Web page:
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I have a JAR with 4 classes, each one has Main method. I want to be able to run each one of those as per the need. I am trying to run it from command-line on Linux box.

E.g. The name of my JAR is MyJar.jar

It has directory structure for the main classes as follows:


I know that I can specify one class as main in my Manifest file. But is there any way by which I can specify some argument on command line to run whichever class I wish to run?

I tried this:

jar cfe MyJar.jar com.mycomp.myproj.dir2.MainClass2 com/mycomp/myproj/dir2/MainClass2.class /home/myhome/datasource.properties /home/myhome/input.txt

And I got this error:

com/mycomp/myproj/dir2/MainClass2.class : no such file or directory

(In the above command, '/home/myhome/datasource.properties' and '/home/myhome/input.txt' are the command line arguments).

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Just package them in different jars, using another jar to hold the dependencies? –  Nick Mar 29 '11 at 15:05
Why not have single main class that calls the specific method(out of the 4) based on command line arguments? –  Can't Tell Mar 29 '11 at 15:05

4 Answers 4

up vote 14 down vote accepted

Your can create your jar without Main-Class in its Manifest file. Then :

java -cp MyJar.jar com.mycomp.myproj.dir2.MainClass2 /home/myhome/datasource.properties /home/myhome/input.txt
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According to the doc this won't work: "In order for this option to work, the manifest of the JAR file must contain a line of the form Main-Class: classname. " –  Thomas Mar 29 '11 at 15:13
"Failed to load Main-Class manifest attribute from MyJar.jar" –  Bhushan Mar 29 '11 at 15:25
Thomas is right. you need replace "-jar" with "-cp". See my updated code –  lxu4net Mar 30 '11 at 2:05

First of all jar creates a jar, and does not run it. Try java -jar instead.

Second, why do you pass the class twice, as FQCN (com.mycomp.myproj.dir2.MainClass2) and as file (com/mycomp/myproj/dir2/MainClass2.class)?


It seems as if java -jar requires a main class to be specified. You could try java -cp your.jar com.mycomp.myproj.dir2.MainClass2 ... instead. -cp sets the jar on the classpath and enables java to look up the main class there.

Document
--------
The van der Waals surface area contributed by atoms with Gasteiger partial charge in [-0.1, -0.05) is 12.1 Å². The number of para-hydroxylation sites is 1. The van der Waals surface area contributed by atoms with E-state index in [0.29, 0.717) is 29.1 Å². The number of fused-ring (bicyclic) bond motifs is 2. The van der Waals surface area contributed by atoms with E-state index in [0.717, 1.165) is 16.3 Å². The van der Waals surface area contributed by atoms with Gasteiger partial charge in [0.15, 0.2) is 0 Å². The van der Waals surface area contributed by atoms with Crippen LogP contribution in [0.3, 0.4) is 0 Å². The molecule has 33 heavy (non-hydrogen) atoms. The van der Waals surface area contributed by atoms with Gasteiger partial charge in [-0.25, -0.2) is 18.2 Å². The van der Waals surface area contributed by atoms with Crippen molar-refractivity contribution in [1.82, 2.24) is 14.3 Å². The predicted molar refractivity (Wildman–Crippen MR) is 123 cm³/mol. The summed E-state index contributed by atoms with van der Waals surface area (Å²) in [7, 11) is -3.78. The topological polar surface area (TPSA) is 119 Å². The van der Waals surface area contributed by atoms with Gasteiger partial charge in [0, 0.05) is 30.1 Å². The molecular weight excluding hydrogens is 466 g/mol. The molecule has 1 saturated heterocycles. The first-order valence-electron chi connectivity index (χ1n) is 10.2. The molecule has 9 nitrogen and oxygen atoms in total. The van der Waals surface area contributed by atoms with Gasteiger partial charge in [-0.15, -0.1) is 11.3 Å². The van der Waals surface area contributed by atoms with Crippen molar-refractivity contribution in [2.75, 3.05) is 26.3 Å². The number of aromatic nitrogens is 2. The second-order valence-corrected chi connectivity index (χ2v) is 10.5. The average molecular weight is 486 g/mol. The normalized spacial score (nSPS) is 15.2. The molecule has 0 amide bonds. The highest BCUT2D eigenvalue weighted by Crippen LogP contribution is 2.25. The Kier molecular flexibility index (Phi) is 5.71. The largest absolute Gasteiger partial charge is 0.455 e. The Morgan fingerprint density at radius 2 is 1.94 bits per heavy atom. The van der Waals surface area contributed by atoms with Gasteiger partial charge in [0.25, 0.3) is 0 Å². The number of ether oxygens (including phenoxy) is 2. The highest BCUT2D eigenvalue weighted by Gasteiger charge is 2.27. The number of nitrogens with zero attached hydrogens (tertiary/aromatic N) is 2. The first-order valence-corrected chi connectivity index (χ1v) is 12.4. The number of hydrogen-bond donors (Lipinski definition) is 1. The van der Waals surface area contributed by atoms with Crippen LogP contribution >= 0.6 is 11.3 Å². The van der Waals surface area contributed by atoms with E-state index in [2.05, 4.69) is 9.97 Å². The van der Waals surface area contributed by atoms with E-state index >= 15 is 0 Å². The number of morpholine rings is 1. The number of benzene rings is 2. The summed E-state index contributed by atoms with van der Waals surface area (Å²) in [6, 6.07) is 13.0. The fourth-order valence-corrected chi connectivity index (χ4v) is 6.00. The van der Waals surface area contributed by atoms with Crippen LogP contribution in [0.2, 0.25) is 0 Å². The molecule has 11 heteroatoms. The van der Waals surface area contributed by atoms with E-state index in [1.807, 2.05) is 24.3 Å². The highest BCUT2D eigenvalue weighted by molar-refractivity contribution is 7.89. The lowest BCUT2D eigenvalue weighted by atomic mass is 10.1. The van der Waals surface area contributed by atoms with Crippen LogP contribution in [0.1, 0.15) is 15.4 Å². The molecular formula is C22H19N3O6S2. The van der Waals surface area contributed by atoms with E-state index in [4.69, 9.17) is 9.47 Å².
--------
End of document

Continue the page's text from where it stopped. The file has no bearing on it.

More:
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I did as mentioned here: download.oracle.com/javase/tutorial/deployment/jar/appman.html –  Bhushan Mar 29 '11 at 15:08
From that page: "It can be used while creating or updating a jar file." - So this is used to set the main class attribute, not to run the jar. –  Thomas Mar 29 '11 at 15:11

You can accomplish it by executing java command (not jar) with parameters. Here info on available options: http://download.oracle.com/javase/1.4.2/docs/tooldocs/windows/java.html

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Apart from calling java -jar myjar.jar com.mycompany.Myclass, you can also make the main class in your Manifest a Dispatcher class.


public class Dispatcher{

    private static final Map<String, Class<?>> ENTRY_POINTS =
        new HashMap<String, Class<?>>();
        ENTRY_POINTS.put("foo", Foo.class);
        ENTRY_POINTS.put("bar", Bar.class);
        ENTRY_POINTS.put("baz", Baz.class);

    public static void main(final String[] args) throws Exception{

        if(args.length < 1){
            // throw exception, not enough args
        final Class<?> entryPoint = ENTRY_POINTS.get(args[0]);
            // throw exception, entry point doesn't exist
        final String[] argsCopy =
            args.length > 1
                ? Arrays.copyOfRange(args, 1, args.length)
                : new String[0];
        entryPoint.getMethod("main", String[].class).invoke(null,
            (Object) argsCopy);

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